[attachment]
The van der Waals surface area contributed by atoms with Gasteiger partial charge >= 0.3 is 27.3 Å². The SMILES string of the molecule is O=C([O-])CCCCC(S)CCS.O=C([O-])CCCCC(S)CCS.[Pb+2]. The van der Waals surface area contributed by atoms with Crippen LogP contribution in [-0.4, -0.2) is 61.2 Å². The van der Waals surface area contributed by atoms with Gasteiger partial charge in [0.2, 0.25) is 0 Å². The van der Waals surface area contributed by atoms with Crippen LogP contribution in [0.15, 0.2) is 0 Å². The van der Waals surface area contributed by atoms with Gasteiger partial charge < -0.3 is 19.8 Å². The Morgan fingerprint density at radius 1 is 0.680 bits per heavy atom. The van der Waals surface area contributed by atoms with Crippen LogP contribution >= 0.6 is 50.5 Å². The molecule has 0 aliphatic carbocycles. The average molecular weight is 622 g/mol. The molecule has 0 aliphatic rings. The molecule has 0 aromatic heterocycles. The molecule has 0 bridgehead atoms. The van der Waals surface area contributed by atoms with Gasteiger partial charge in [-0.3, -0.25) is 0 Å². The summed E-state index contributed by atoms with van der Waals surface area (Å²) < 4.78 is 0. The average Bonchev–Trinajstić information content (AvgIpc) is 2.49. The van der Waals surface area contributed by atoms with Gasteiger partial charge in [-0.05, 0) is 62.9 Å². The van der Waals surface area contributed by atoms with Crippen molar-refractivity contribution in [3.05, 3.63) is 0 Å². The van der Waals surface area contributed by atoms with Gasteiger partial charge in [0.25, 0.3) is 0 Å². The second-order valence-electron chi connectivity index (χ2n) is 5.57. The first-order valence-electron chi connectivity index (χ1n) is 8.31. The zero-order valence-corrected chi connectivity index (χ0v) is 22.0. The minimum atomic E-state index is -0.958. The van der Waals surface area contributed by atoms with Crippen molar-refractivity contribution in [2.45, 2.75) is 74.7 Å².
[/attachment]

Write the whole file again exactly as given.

The van der Waals surface area contributed by atoms with Gasteiger partial charge >= 0.3 is 27.3 Å². The SMILES string of the molecule is O=C([O-])CCCCC(S)CCS.O=C([O-])CCCCC(S)CCS.[Pb+2]. The van der Waals surface area contributed by atoms with Crippen LogP contribution in [-0.4, -0.2) is 61.2 Å². The van der Waals surface area contributed by atoms with Gasteiger partial charge in [0.2, 0.25) is 0 Å². The van der Waals surface area contributed by atoms with Crippen LogP contribution in [0.15, 0.2) is 0 Å². The van der Waals surface area contributed by atoms with Gasteiger partial charge < -0.3 is 19.8 Å². The Morgan fingerprint density at radius 1 is 0.680 bits per heavy atom. The van der Waals surface area contributed by atoms with Crippen LogP contribution >= 0.6 is 50.5 Å². The molecule has 0 aliphatic carbocycles. The average molecular weight is 622 g/mol. The molecule has 0 aliphatic rings. The molecule has 0 aromatic heterocycles. The molecule has 0 bridgehead atoms. The van der Waals surface area contributed by atoms with Gasteiger partial charge in [-0.3, -0.25) is 0 Å². The summed E-state index contributed by atoms with van der Waals surface area (Å²) < 4.78 is 0. The average Bonchev–Trinajstić information content (AvgIpc) is 2.49. The van der Waals surface area contributed by atoms with Gasteiger partial charge in [-0.05, 0) is 62.9 Å². The van der Waals surface area contributed by atoms with Crippen molar-refractivity contribution in [3.05, 3.63) is 0 Å². The van der Waals surface area contributed by atoms with Gasteiger partial charge in [0.25, 0.3) is 0 Å². The second-order valence-electron chi connectivity index (χ2n) is 5.57. The first-order valence-electron chi connectivity index (χ1n) is 8.31. The zero-order valence-corrected chi connectivity index (χ0v) is 22.0. The minimum atomic E-state index is -0.958. The van der Waals surface area contributed by atoms with Crippen molar-refractivity contribution in [2.45, 2.75) is 74.7 Å².